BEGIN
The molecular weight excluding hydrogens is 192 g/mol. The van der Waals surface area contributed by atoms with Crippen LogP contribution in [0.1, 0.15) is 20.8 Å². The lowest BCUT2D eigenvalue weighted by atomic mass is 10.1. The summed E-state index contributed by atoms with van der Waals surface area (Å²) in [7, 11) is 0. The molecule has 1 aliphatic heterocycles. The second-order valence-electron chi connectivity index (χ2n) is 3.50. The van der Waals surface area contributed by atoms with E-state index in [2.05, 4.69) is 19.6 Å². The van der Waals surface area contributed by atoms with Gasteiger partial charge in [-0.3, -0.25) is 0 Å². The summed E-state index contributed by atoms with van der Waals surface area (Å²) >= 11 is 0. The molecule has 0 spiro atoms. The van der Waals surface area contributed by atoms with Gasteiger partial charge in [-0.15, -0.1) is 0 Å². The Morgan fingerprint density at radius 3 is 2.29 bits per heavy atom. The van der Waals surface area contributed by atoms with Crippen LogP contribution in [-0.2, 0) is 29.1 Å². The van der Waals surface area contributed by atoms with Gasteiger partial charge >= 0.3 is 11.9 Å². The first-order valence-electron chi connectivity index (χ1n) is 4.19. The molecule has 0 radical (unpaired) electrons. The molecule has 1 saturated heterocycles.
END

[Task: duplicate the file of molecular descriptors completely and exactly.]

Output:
The molecular weight excluding hydrogens is 192 g/mol. The van der Waals surface area contributed by atoms with Crippen LogP contribution in [0.1, 0.15) is 20.8 Å². The lowest BCUT2D eigenvalue weighted by atomic mass is 10.1. The summed E-state index contributed by atoms with van der Waals surface area (Å²) in [7, 11) is 0. The molecule has 1 aliphatic heterocycles. The second-order valence-electron chi connectivity index (χ2n) is 3.50. The van der Waals surface area contributed by atoms with E-state index in [2.05, 4.69) is 19.6 Å². The van der Waals surface area contributed by atoms with Gasteiger partial charge in [-0.3, -0.25) is 0 Å². The summed E-state index contributed by atoms with van der Waals surface area (Å²) >= 11 is 0. The molecule has 0 spiro atoms. The van der Waals surface area contributed by atoms with Gasteiger partial charge in [-0.15, -0.1) is 0 Å². The Morgan fingerprint density at radius 3 is 2.29 bits per heavy atom. The van der Waals surface area contributed by atoms with Crippen LogP contribution in [-0.2, 0) is 29.1 Å². The van der Waals surface area contributed by atoms with Gasteiger partial charge >= 0.3 is 11.9 Å². The first-order valence-electron chi connectivity index (χ1n) is 4.19. The molecule has 0 radical (unpaired) electrons. The molecule has 1 saturated heterocycles.